Por"cu*pine (?), n. [OE. porkepyn, porpentine, OF. porc-espi, F. porc-épic (cf. It. porco spino, porco spinoso, Sp. puerco espino, puerco espin, fr. L. porcus swine + spina thorn, spine). The last part of the French word is perhaps a corruption from the It. or Sp.; cf. F. épi ear, a spike of grain, L. spica. See Pork, Spike a large nail, Spine.]
Any Old Word rodent of the genus Hystrix, having the back covered with long, sharp, erectile spines or quills, sometimes a foot long. The common species of Europe and Asia (Hystrix cristata) is the best known.
Any species of Erethizon and related genera, native of America. They are related to the true porcupines, but have shorter spines, and are arboreal in their habits. The Canada porcupine (Erethizon dorsatus) is a well known species.
Porcupine ant-eater Zool., the echidna. -- Porcupine crab Zool., a large spiny Japanese crab (Acantholithodes hystrix). -- Porcupine disease Med.. See Ichthyosis. -- Porcupine fish Zool., any plectognath fish having the body covered with spines which become erect when the body is inflated. See Diodon, and Globefish. -- Porcupine grass Bot., a grass (Stipa spartea) with grains bearing a stout twisted awn, which, by coiling and uncoiling through changes in moisture, propels the sharp-pointed and barbellate grain into the wool and flesh of sheep. It is found from Illinois westward. See Illustration in Appendix. -- Porcupine wood Bot., the hard outer wood of the cocoa palm; -- so called because, when cut horizontally, the markings of the wood resemble the quills of a porcupine.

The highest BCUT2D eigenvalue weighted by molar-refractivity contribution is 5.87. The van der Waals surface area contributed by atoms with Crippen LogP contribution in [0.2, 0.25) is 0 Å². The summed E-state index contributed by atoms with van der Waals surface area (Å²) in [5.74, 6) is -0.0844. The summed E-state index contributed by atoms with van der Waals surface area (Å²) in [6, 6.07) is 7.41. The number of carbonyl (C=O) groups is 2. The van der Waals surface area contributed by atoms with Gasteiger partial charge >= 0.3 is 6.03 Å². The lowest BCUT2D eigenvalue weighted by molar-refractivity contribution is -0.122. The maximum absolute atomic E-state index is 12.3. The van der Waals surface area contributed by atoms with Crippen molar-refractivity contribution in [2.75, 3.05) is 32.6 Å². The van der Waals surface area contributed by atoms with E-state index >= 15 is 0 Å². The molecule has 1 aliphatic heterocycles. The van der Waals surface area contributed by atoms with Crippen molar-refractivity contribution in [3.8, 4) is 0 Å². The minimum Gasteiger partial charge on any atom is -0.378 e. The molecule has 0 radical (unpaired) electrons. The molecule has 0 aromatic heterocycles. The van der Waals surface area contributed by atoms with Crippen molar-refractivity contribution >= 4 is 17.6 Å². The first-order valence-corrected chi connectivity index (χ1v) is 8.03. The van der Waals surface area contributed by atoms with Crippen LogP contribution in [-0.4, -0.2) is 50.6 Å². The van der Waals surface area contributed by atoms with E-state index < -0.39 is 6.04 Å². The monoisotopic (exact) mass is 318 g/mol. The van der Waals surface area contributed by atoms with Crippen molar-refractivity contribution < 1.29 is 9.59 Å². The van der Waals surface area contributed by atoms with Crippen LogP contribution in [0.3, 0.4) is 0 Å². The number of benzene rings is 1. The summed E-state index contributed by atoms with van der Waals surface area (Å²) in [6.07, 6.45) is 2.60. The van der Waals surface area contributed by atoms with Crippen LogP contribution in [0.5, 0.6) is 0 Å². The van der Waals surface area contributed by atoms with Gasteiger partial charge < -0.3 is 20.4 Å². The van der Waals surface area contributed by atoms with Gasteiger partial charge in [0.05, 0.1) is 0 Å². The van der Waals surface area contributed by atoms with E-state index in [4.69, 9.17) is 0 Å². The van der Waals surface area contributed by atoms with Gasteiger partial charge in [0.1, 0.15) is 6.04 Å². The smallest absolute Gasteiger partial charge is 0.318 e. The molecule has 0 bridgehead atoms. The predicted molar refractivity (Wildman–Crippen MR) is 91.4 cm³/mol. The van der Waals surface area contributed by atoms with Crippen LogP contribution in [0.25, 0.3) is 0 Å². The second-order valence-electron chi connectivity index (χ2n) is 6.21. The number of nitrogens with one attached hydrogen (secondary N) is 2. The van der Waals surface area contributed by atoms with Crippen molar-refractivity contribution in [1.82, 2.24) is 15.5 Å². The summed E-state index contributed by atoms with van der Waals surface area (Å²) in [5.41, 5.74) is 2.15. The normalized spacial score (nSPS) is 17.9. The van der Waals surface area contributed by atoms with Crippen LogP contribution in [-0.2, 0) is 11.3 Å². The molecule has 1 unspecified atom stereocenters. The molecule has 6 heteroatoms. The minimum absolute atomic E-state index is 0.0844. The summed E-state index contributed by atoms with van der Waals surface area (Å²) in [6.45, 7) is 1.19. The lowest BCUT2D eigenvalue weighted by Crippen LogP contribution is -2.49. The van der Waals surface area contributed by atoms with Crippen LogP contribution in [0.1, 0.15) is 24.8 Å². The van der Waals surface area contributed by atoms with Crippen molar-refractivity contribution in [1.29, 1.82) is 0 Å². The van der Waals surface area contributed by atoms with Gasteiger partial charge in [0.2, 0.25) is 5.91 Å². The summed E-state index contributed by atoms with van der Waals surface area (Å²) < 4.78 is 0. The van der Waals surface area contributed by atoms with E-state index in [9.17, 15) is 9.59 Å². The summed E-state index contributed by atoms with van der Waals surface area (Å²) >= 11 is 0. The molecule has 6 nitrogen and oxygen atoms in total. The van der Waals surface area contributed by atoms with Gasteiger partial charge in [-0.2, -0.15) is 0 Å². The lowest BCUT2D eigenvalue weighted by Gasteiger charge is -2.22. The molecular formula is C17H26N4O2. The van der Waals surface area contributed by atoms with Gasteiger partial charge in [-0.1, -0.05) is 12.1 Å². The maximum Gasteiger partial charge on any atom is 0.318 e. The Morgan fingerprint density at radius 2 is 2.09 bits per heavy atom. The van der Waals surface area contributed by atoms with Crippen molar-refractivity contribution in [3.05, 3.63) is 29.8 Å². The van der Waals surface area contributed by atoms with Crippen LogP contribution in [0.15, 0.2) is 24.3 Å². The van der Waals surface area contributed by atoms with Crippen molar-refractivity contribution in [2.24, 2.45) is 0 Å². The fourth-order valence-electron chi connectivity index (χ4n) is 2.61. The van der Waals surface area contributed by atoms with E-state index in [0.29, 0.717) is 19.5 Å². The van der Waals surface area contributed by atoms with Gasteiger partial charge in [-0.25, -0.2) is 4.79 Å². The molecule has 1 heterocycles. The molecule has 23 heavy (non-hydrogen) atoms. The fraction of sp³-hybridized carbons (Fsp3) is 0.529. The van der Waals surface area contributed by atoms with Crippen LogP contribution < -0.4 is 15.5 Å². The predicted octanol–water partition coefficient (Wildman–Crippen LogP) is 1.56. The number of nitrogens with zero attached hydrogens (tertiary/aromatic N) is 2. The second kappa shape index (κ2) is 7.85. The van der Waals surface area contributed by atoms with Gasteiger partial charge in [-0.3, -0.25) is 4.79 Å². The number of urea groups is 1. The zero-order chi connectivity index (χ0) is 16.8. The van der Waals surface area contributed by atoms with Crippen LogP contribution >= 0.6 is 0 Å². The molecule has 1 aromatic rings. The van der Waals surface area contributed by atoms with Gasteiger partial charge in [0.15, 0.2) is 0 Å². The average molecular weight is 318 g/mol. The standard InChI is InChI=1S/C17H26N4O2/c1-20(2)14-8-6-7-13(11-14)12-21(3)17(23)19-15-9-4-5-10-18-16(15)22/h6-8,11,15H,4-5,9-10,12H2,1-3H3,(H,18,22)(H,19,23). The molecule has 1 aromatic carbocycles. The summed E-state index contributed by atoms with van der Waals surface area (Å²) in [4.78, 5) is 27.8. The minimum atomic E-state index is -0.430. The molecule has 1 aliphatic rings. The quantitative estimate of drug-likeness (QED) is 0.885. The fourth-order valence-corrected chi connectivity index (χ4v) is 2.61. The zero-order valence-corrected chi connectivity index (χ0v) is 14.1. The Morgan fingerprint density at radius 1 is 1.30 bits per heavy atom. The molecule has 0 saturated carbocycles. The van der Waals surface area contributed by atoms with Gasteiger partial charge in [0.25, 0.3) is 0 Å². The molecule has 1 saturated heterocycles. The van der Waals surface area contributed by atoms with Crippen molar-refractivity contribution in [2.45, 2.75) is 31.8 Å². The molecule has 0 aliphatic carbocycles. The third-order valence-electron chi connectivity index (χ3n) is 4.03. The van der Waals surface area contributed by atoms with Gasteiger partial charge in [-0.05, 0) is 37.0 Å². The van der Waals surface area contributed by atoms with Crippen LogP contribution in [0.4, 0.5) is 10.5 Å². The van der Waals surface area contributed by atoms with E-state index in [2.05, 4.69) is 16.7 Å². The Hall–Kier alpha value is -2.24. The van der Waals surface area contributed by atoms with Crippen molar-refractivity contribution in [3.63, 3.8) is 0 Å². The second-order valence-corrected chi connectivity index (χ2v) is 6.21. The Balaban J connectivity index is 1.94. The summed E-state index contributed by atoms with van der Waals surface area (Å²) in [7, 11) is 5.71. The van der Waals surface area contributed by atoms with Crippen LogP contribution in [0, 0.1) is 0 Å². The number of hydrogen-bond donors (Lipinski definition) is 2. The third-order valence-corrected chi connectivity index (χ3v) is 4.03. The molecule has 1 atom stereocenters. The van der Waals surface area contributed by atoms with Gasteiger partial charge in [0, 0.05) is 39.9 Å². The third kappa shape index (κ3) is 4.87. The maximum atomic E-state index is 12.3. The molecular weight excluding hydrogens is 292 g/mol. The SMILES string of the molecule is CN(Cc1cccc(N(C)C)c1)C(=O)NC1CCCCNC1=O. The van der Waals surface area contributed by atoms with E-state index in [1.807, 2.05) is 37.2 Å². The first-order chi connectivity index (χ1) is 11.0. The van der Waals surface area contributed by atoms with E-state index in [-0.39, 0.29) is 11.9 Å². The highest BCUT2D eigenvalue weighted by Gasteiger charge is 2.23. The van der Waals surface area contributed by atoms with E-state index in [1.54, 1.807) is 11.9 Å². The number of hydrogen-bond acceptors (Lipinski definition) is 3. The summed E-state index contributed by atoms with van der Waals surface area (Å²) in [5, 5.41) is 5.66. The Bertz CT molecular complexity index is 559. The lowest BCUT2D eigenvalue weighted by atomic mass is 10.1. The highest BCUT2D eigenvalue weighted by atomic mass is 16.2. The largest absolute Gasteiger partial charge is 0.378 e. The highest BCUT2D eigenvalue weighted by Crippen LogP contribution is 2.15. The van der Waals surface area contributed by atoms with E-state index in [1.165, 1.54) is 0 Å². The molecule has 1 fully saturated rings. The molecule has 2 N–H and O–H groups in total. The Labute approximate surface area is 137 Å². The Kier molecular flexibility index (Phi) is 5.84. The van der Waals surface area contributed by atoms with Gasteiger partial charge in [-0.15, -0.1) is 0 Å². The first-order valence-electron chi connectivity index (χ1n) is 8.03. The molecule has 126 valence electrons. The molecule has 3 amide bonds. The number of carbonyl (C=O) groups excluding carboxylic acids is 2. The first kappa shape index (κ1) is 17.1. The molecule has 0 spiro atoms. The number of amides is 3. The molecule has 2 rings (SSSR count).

© Webster 1913.